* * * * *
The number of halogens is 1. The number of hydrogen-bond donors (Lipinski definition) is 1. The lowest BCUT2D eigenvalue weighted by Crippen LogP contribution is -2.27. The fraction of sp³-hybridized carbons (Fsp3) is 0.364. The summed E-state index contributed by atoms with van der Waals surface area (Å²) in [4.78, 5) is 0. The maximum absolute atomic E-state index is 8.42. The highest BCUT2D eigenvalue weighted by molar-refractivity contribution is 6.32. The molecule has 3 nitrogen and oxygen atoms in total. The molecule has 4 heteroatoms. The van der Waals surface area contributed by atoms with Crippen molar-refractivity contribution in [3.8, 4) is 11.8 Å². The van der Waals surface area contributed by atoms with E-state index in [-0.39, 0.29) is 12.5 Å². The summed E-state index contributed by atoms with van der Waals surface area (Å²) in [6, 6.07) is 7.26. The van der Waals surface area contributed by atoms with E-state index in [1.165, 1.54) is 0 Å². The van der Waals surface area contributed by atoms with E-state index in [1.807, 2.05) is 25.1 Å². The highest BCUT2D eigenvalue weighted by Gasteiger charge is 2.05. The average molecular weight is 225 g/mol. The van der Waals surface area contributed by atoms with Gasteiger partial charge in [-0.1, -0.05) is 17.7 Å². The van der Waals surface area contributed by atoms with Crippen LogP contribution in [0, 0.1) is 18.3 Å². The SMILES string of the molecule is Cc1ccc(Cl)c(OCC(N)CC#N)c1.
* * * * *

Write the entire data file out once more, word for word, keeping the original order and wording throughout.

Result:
The number of halogens is 1. The number of hydrogen-bond donors (Lipinski definition) is 1. The lowest BCUT2D eigenvalue weighted by Crippen LogP contribution is -2.27. The fraction of sp³-hybridized carbons (Fsp3) is 0.364. The summed E-state index contributed by atoms with van der Waals surface area (Å²) in [4.78, 5) is 0. The maximum absolute atomic E-state index is 8.42. The highest BCUT2D eigenvalue weighted by molar-refractivity contribution is 6.32. The molecule has 3 nitrogen and oxygen atoms in total. The molecule has 4 heteroatoms. The van der Waals surface area contributed by atoms with Crippen molar-refractivity contribution in [3.8, 4) is 11.8 Å². The van der Waals surface area contributed by atoms with E-state index in [-0.39, 0.29) is 12.5 Å². The summed E-state index contributed by atoms with van der Waals surface area (Å²) in [6, 6.07) is 7.26. The van der Waals surface area contributed by atoms with E-state index in [1.165, 1.54) is 0 Å². The van der Waals surface area contributed by atoms with E-state index in [1.807, 2.05) is 25.1 Å². The highest BCUT2D eigenvalue weighted by Gasteiger charge is 2.05. The average molecular weight is 225 g/mol. The van der Waals surface area contributed by atoms with Gasteiger partial charge in [-0.1, -0.05) is 17.7 Å². The van der Waals surface area contributed by atoms with Crippen LogP contribution in [0, 0.1) is 18.3 Å². The SMILES string of the molecule is Cc1ccc(Cl)c(OCC(N)CC#N)c1.